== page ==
Another theory that is rather prevalent is 'soul-sleep.' It is the theory that between physical death and the resurrection the soul lapses into a state of sleep, of unconsciousness. It is rather striking that a man in my own congregation once believed that. I think he was a child of God, but shortly before he died he called me and, instead of taking hold of the comfort of the house of many mansions and of the house of God, he wanted to argue with me about soul-sleep. He was dying: in fact, he did not live more than two hours after that. I told him, 'Brother, one thing I'll tell you: it won't be long before you will find out that you are mistaken. That's all. I don't want to argue with you about it; within a few hours you'll find out surely that you're wrong.'
There are still people in the Reformed churches who cling to the idea of soul-sleep. They believe that after death the soul falls asleep and enters into a state of unconsciousness. They claim to have proof--scriptural proof. For proof they call attention to the fact that the Bible, both in the Old and New Testaments, calls death a 'sleep.' Moreover, they point to certain saints who died and were called back to the present life, and they argue that the souls of those people were asleep in the state of death. Lazarus was sleeping, the Lord says, and the Lord was going to wake him up (John 11:11). The daughter of Jairus too is said to have been sleeping (Luke 8:52). All of these passages, and especially the Scriptures that speak of death as a sleep, those who believe in soul-sleep quote as proof for their position.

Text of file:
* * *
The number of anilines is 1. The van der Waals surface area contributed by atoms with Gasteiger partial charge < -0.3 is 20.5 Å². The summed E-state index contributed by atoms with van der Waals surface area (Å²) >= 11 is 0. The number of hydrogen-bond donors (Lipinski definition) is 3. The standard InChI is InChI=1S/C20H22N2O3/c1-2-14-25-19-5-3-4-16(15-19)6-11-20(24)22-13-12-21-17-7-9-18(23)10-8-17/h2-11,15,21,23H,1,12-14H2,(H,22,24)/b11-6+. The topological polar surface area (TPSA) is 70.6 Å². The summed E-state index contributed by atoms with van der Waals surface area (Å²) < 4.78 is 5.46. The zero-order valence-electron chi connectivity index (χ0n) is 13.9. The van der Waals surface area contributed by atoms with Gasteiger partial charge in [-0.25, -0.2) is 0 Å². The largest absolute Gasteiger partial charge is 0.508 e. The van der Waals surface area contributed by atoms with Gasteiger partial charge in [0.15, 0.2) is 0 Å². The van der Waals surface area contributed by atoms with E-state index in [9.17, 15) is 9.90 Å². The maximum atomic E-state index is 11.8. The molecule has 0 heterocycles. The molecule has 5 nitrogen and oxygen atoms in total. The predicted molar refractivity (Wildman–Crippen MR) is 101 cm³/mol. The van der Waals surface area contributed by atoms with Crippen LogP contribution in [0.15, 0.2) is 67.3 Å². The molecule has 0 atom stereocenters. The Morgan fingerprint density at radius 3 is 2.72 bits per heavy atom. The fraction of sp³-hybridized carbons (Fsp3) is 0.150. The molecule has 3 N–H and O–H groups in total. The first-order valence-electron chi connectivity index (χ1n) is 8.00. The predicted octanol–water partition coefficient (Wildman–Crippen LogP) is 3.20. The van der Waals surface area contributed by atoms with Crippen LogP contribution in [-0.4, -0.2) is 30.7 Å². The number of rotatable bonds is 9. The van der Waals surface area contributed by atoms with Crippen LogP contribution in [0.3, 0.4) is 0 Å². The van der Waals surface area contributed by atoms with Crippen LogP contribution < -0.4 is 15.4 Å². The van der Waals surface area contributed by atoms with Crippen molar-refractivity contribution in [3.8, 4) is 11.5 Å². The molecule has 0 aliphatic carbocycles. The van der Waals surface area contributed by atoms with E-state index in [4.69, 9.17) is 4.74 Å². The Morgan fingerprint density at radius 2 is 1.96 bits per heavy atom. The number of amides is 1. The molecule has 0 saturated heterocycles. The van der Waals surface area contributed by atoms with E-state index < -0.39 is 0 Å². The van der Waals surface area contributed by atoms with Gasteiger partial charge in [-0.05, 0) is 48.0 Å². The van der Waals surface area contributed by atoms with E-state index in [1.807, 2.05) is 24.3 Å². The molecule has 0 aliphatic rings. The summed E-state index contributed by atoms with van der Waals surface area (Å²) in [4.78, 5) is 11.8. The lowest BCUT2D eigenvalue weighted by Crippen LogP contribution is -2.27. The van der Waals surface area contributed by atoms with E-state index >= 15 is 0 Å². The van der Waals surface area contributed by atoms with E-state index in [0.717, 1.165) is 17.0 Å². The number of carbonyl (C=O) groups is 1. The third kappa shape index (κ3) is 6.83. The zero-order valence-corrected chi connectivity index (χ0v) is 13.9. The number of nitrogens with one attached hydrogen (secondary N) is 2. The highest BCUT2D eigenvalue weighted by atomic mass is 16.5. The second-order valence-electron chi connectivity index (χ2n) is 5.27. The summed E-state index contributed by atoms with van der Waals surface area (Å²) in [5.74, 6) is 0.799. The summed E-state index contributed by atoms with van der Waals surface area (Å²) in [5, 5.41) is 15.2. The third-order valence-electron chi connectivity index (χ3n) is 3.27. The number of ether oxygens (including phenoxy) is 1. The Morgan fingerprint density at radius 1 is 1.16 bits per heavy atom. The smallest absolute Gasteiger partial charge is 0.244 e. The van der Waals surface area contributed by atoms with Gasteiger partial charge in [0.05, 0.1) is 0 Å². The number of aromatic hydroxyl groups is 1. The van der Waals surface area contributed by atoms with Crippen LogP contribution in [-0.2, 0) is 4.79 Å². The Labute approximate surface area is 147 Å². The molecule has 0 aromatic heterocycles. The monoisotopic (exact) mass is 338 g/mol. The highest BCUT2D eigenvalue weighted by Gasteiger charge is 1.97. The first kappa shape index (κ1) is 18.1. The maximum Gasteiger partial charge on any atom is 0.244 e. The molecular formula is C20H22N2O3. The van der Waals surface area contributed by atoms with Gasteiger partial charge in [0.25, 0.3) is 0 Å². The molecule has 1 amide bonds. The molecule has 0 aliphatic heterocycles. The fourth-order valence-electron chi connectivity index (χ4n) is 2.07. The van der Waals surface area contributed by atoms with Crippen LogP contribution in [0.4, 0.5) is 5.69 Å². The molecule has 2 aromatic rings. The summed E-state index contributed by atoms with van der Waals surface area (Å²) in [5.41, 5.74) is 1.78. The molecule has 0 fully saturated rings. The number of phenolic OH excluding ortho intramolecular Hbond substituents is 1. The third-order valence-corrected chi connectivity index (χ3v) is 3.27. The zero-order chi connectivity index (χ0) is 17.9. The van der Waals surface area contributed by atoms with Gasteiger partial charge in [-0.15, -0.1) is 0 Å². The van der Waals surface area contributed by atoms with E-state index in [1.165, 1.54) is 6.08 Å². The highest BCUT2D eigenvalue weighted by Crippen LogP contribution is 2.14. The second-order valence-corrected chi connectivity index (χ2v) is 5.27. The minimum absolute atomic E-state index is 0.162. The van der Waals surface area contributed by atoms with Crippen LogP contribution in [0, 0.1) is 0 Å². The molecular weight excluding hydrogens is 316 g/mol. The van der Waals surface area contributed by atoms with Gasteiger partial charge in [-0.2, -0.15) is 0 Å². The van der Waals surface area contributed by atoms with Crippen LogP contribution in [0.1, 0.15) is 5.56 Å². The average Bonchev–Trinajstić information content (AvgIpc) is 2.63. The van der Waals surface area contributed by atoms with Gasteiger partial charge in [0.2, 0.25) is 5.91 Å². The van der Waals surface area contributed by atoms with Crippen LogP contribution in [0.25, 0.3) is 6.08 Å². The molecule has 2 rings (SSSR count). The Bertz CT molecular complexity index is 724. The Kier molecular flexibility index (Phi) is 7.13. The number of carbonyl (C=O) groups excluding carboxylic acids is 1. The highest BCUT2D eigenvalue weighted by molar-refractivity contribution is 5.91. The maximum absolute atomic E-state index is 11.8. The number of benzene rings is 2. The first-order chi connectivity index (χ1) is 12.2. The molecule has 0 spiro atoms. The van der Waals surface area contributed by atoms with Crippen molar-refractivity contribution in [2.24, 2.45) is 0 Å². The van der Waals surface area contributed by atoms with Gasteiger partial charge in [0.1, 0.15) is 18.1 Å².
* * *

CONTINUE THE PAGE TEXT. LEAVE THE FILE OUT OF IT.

Now. in the first place, I maintain that the soul cannot sleep. The body sleeps. But the soul is always wide awake. In fact, I find that my soul is often so wide awake that I solve all kinds of problems while my body sleeps. I have sometimes made entire sermons in my sleep. I have made a theme and divisions for a sermon in my sleep, and when I awakened, I found that the correct theme and divisions are exactly what I had worked out while sleeping. When I was in school, I sometimes struggled with a very difficult mathematical problem in trigonometry or calculus late into the night, and when I finally fell asleep I solved the problem in my sleep. I assure you that the soul never sleeps The fact that we dream is proof that the soul does not sleep.